Maui News

Maui Dolphin Season is Year-Round

April 5, 2016, 5:11 PM HST
* Updated April 6, 8:30 AM
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While the wintering whales often get much of the attention on Maui, dolphins are found year round off Maui’s shores. Dolphins, like whales, are protected under the Marine Mammal Protection Act and the state prohibits intentional swimming with dolphins in Hawaiian waters.

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According to the National Oceanic and Atmospheric Administration, bottlenose dolphins (like the ones captured in these photos on Monday April 4, 2016 in south Maui) use high frequency “echolocation” to locate and capture prey and use multiple feeding strategies, including “fish whacking,” where they strike a fish with their flukes and knock it out of the water.

This particular species can grow to between 6 and 12.5 feet and has a lifespan ranging from 40 to 50 years. They are known to frequent Hawaiian waters and are commonly found in groups of 2 to 15 individuals, according to NOAA.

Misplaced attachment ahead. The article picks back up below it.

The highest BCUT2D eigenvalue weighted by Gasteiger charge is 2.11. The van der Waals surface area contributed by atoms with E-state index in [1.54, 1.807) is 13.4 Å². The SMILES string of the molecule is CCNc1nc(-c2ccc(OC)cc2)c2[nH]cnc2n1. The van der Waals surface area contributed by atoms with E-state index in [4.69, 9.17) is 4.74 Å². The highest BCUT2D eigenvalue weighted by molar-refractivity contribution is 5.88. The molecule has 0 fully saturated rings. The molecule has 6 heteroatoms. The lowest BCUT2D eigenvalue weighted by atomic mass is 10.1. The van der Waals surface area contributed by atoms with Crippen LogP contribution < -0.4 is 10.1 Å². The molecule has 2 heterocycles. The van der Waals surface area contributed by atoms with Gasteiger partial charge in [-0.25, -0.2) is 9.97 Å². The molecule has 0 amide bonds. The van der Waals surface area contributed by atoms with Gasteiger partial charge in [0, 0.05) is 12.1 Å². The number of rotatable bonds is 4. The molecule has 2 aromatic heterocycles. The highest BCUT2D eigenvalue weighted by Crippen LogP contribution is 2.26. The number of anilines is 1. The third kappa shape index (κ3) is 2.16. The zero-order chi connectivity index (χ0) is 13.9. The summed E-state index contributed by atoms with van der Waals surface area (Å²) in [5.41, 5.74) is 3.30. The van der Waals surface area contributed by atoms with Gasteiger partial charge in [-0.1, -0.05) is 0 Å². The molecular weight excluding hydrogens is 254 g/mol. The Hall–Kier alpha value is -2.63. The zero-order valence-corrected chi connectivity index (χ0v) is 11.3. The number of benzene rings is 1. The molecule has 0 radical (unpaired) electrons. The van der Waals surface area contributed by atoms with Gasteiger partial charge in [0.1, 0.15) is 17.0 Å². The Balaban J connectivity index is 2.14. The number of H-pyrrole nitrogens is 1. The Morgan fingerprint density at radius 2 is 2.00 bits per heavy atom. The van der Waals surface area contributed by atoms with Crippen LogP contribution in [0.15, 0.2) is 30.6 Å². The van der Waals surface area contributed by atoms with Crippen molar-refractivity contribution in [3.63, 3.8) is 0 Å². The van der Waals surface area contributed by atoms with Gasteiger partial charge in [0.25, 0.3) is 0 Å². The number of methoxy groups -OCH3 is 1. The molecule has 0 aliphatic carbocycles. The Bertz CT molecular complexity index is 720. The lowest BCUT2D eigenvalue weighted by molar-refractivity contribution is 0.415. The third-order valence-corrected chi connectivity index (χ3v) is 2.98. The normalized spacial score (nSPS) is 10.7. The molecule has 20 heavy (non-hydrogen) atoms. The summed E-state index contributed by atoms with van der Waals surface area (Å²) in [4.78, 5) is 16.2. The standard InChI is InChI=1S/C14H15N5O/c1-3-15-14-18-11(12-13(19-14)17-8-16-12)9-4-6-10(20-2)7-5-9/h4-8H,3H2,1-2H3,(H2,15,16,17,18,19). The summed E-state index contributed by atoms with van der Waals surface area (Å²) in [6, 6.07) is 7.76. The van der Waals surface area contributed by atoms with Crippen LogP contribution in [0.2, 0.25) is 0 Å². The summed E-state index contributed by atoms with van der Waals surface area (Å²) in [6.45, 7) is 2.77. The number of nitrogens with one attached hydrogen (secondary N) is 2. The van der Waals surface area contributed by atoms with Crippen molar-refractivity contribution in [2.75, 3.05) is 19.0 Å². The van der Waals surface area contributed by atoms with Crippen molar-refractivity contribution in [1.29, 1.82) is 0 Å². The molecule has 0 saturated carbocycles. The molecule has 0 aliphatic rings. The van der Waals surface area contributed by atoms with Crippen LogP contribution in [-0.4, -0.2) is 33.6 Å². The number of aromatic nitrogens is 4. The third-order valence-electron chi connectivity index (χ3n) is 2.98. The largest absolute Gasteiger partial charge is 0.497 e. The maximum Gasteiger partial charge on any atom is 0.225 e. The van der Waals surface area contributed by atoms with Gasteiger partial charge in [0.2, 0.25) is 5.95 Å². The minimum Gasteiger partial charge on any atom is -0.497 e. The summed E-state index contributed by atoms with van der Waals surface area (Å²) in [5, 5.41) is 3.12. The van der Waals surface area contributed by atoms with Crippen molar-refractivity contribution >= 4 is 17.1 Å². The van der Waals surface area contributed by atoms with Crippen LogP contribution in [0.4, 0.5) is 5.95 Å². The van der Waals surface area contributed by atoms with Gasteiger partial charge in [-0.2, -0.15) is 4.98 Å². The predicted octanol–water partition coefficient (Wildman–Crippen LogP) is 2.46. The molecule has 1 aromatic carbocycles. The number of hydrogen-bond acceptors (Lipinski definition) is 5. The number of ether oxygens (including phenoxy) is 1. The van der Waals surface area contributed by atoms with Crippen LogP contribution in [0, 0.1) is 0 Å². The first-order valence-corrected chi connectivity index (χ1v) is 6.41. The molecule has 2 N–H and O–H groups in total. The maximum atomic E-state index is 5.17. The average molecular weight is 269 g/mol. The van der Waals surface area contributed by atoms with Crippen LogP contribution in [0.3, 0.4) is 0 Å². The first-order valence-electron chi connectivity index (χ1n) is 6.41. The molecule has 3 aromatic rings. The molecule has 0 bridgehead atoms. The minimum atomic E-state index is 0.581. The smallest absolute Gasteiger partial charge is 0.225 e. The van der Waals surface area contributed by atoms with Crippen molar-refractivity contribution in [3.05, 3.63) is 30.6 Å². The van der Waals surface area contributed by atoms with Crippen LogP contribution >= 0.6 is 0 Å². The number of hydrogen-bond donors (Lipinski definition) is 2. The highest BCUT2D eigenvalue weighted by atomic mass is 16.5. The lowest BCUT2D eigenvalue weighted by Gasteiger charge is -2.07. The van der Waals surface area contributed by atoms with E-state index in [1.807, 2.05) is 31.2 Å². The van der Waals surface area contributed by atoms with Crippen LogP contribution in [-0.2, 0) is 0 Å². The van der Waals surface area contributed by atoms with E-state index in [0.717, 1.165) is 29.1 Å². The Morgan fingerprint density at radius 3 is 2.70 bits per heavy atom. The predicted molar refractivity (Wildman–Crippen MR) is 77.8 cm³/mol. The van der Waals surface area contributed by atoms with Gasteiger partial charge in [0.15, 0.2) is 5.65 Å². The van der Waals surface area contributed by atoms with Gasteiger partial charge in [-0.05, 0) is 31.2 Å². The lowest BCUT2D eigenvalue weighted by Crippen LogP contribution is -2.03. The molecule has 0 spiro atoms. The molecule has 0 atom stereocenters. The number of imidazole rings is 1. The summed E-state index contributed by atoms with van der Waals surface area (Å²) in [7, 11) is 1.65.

Passengers aboard the interisland ferries and adventure tours often report seeing spinner dolphins which “are best known for their above-water displays of leaping and spinning several times, with up to 14 leaps in a row,” according to information compiled by NOAA.

According to NOAA, spinner dolphins feed primarily at night while resting for most of the daylight hours.

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Spinners are also smaller, reaching 6 to 7 feet and are characterized by having longer, more slender snouts/beaks.  Spinners have a lifespan of 20 years, about half that of the bottlenose.

Bottlenose dolphin (4.4.16) Photo credit: Robert Raimo.

Bottlenose dolphin (4.4.16) Photo credit: Robert Raimo.

Bottlenose dolphin (4.4.16) Photo credit: Robert Raimo.

Bottlenose dolphin (4.4.16) Photo credit: Robert Raimo.

Bottlenose dolphin (4.4.16) Photo credit: Robert Raimo.

Bottlenose dolphin (4.4.16) Photo credit: Robert Raimo.

Bottlenose dolphin (4.4.16) Photo credit: Robert Raimo.

Bottlenose dolphin (4.4.16) Photo credit: Robert Raimo.

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